A year without alcohol


Last weekend marked 12 months since I stopped drinking alcohol. For many of you, this won't be particularly surprising or interesting. And it's not, in the broader scheme of things. However, for others that know me well and understand the Australian culture I live and grew up in, you might understand the significance. It's a big lifestyle change, and I've learnt a great deal about myself in the process.

Why I stopped is pretty easy to explain. But before I do, I am really clear that this has no bearing whatsoever on anyone else. It is 100% my stuff and I really wanted my friends and family to continue to feel happy and comfortable enjoying themselves, and being themselves, around me. Luckily, I have good people in my world and they have been supportive, non-judgmental, and very, very cool about it. For that, I thank you all very much!

The rationale for this change took time. Firstly, it was about my health. As you might know if you follow me on social, I've just spent the last three years immersed in neuroscientific research and alcohol features prominently as a risk factor for a great many diseases and mental health conditions, ranging from cancer to dementia (Wilkinson et al 2016, WHO 2018). Moreover, in 2012, the World Health Organisation classified alcoholic beverages as group 1 carcinogens (IARC Monographs, 2017). Alcohol has also been established as causal in cancers of the mouth, throat, liver, colon, and female breast (Bagnardi, 2015). This kind of evidence is compelling when you have a family history of dementia, have lost someone close to breast cancer, and have been under investigation yourself.

But human beings are fickle and cognitive dissonance means that, while uncomfortable, we don't always trouble ourselves with behavioural change in response to 'inconvenient' facts! So, I went looking for more reasons to support the change I wanted to make. Luckily, the second reason was also pretty easy to find. I study, practice, and teach yoga and meditation, and drinking is explicitly contraindicated in the 15th century text, Hatha Yoga Pradipika (Akers (trans.), 2002). More compelling, in the Yoga Sutras dating back several thousand years, the Niyamas, the second philosophical limb of the eight-limb ashtanga yoga system advises us on our relationship with ourselves (Shearer (trans.), 1982). The first principle of the niyamas  is 'saucha' which might be translated as 'cleanliness' of thought, word, and deed/body. So while I do not believe that you need to stop drinking to practice yoga, as a long-time practitioner and now teacher of this philosophy, it was time for me to tackle my own habitual behaviour. I needed to 'walk the talk'.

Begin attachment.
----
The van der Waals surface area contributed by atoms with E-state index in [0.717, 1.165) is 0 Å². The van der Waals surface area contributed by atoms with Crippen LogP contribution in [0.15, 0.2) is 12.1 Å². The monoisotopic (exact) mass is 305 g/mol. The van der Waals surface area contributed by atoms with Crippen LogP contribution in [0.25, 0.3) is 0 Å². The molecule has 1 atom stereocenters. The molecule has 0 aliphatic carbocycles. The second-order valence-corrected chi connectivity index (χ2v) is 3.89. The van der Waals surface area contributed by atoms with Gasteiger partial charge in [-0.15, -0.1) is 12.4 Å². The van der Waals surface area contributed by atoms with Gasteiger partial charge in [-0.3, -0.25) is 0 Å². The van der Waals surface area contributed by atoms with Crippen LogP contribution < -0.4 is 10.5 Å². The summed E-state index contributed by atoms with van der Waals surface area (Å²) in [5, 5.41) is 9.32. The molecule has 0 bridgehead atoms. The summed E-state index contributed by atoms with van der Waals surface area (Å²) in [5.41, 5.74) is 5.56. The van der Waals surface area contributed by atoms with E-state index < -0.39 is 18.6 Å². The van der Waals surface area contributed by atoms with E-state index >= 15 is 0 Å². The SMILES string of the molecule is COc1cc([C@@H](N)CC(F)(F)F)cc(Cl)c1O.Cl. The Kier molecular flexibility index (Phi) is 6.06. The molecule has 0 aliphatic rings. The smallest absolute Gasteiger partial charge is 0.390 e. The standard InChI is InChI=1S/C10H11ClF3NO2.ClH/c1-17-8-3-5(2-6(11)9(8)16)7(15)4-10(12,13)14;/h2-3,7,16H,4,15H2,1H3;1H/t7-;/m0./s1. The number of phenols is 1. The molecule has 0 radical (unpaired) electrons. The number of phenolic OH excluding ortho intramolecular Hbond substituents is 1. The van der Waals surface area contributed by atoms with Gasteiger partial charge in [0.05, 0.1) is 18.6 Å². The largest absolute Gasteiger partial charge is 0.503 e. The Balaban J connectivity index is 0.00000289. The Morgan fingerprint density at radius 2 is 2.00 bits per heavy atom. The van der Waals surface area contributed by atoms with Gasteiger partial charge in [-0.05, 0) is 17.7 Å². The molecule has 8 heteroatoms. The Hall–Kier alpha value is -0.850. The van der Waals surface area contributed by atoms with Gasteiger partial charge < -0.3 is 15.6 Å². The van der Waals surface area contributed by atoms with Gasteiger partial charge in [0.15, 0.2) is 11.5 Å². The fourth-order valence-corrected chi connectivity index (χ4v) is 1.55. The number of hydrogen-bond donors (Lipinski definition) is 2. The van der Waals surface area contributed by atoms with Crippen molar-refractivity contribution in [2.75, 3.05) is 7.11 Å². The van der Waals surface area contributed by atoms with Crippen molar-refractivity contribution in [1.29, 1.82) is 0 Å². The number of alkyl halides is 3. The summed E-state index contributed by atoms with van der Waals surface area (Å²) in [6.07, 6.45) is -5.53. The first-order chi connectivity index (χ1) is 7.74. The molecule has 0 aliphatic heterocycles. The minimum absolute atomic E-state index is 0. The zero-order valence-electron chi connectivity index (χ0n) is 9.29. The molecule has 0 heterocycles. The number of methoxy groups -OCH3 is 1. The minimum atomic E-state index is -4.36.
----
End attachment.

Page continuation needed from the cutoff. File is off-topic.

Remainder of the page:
However, the third and last reason was perhaps the most compelling of all: moderation, simply, did not work for me. I learnt this the hard way, by trying unsuccessfully to change for too many years.  For me, none is easier than one.  The science is clear. Alcohol is a neurotoxin and works with the brain's system of reward and reinforcement to escalate consumption, particularly in those with a genetic predisposition (Ron, 2016). While I might have been high-functioning and I didn't hit rock-bottom, I did unquestionably drink too much, too often, and I struggled to stop. That's not everyone's experience, but it was mine.